A design pattern that is currently growing more popular is the fixed position bar at the top of the page. Sometimes the bar stays the same throughout, sometimes the header morphs into a slimmer bar as you scroll down, sometimes a completely new bar appears.
For example, as you scroll down on the New York Times website, the top navigation bar shifts from displaying typical site-wide navigation to article specific controls, showing the title of the article, the share link, the comments link, as well as compressed site-wide links:
At the Forbes website, as the user scrolls down the page a fixed position bar appears at the top promoting links to other articles the reader may find interesting, as well as a drop-down site navigation menu, search and user controls:
While these bars may be useful, they take up vertical space, reducing the reading space the user has chosen for themselves by picking the size of their browser window. Additionally, information displayed on these bars does not do anything to aid the reading of the actual content, making the bar more of a nuisance than help.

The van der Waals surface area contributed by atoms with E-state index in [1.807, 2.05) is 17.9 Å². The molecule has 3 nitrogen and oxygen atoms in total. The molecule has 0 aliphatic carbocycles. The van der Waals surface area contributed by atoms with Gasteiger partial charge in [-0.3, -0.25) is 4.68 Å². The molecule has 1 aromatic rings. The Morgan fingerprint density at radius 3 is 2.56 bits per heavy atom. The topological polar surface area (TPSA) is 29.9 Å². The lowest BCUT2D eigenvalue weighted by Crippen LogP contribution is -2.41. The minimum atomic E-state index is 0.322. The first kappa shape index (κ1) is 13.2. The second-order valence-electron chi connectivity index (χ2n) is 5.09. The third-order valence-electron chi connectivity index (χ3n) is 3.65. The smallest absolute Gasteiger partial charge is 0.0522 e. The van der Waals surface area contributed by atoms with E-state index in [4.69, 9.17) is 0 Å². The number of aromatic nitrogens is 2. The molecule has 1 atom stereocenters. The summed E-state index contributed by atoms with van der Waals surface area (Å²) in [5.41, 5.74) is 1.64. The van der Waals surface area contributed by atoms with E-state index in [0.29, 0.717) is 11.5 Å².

An interesting way to solve the issue is to hide the bar when scrolling down, and show it when scrolling up. On mobile interfaces, where space is precious, this technique is used to hide chrome, such as Web browser controls, but it’s also a good pattern to use on the Web. For example,Medium has just updated their new navigation bar. As you scroll down, the bar goes away, but it can be revealed at any time by scrolling up. Here’s what it looks like:
Less annoying than bars that just sit there as you scroll down, and makes the menu easy to access without having to scroll up to the top of the page. Scrolling up won’t necessarily mean the user wants the navigation — they may just be scanning the content — but 100% of the people wanting the navigation will be scrolling up, making it a pretty good compromise.